The politics of payday lending
The Creigh Deeds campaign says Terry McAuliffe has taken aim at “Mark Warner, Tim Kaine, and Democratic leaders in the General Assembly” on payday lending “(i)nstead of targeting Republicans who have stood in the way of payday lending reform.”
As with most political swipes, this one is, well, partly true.
“The legislature is finally working towards fixing this problem. But why has it taken so long to stop preying on Virginia’s most vulnerable families?” a female announcer asks rhetorically in a radio spot produced for the McAuliffe campaign to highlight the candidate’s plan to ban predatory payday lenders.
The idea that the ad is a criticism of Warner and Kaine is a stretch, but I’ll give the Deeds folks that stretch. “Some loans came at too high a price because legislation that was passed in Richmond in 2002 allowed payday lenders to do business in Virginia,” the announcer says in the ad. That’s the dig at Warner, as long as you remember that it was Warner who as governor in 2002 signed the Payday Loan Act of 2002 that opened the door to Virginia to the industry.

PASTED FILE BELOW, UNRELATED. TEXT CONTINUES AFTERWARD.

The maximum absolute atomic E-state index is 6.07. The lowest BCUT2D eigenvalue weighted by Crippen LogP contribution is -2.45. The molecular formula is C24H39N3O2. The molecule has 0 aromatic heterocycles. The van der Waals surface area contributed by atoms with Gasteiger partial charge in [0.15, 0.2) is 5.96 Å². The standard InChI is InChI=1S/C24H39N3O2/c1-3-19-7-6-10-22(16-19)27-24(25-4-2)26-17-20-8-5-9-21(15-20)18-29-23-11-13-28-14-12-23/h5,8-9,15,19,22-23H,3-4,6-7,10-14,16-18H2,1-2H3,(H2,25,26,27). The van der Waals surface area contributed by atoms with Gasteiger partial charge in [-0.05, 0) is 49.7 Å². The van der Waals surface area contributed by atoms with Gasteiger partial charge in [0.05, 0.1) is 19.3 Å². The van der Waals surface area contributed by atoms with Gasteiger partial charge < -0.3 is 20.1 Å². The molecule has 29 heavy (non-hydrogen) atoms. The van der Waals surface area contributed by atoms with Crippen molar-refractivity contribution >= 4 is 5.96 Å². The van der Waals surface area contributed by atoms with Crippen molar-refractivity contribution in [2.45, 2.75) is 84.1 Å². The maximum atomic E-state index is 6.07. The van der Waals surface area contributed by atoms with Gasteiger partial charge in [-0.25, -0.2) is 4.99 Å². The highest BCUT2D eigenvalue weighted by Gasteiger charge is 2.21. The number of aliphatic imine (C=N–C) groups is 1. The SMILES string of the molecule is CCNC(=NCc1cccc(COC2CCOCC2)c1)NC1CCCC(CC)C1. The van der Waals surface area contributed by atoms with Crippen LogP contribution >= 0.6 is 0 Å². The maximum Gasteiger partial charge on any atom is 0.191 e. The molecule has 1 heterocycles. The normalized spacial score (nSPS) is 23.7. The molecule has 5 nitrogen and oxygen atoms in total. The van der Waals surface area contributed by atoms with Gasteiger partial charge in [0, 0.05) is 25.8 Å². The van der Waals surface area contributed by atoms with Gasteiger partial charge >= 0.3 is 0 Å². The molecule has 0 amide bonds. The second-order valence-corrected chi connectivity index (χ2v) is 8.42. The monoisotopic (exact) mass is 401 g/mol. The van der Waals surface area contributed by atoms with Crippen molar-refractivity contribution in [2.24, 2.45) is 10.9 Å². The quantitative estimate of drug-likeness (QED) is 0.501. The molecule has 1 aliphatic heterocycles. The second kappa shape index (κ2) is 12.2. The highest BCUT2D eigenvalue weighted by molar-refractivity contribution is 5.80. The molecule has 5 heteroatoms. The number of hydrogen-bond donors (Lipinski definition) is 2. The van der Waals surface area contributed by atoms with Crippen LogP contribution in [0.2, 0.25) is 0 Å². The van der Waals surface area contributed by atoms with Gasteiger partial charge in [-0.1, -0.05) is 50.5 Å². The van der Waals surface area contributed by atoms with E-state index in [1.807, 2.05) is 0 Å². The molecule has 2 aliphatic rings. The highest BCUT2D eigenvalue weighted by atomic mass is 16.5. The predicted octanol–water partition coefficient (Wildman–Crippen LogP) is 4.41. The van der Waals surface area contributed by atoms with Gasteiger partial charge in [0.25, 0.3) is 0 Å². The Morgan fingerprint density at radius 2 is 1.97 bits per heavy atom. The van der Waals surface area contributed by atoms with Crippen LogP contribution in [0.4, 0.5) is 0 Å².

But it’s also a dig at legislative Republicans, who were very much in the majority in the General Assembly in 2002.
The smack at Kaine is just as much a stretch, but again I’ll give that to the Deeds people. “(W)hy has it taken so long” indeed is the question. This is me editorializing, but I think Kaine actually played a detrimental role in the fight to get the payday-lending industry out of the Commonwealth with his support of the watered-down reforms that have passed the General Assembly the last two years that advocates of repeal of the 2002 law fear has set their cause back a bit.
Bottom line is the 2002 law opened the Old Dominion to this cockroach of a money-thieving industry, the law is still on the books, and even with the attempts to compromise a way around nuking payday lenders and their car-title brethren into oblivion, they’re still in practically every strip mall and on every street corner with an open space for rent.
“Terry McAuliffe’s negative attack on Mark Warner, Tim Kaine and Democratic leaders in the General Assembly does nothing to help us beat Bob McDonnell and hurts our chances of winning back the House of Delegates in November,” Deeds campaign manager Joe Abbey said in a statement on the McAuliffe ad. “How can middle-class families trust someone who says he won’t run a negative campaign, and then puts up a radio ad that criticizes not only his opponents, but Mark Warner, Tim Kaine, and every Democrat in the General Assembly?”
Again, it’s a stretch, but if you want to stretch it to include Deeds and Brian Moran, the answer here isn’t more reform by way of blocking us from doing what needs to be done to get payday and car-title lenders the hell out of Virginia forever.
– Story by Chris Graham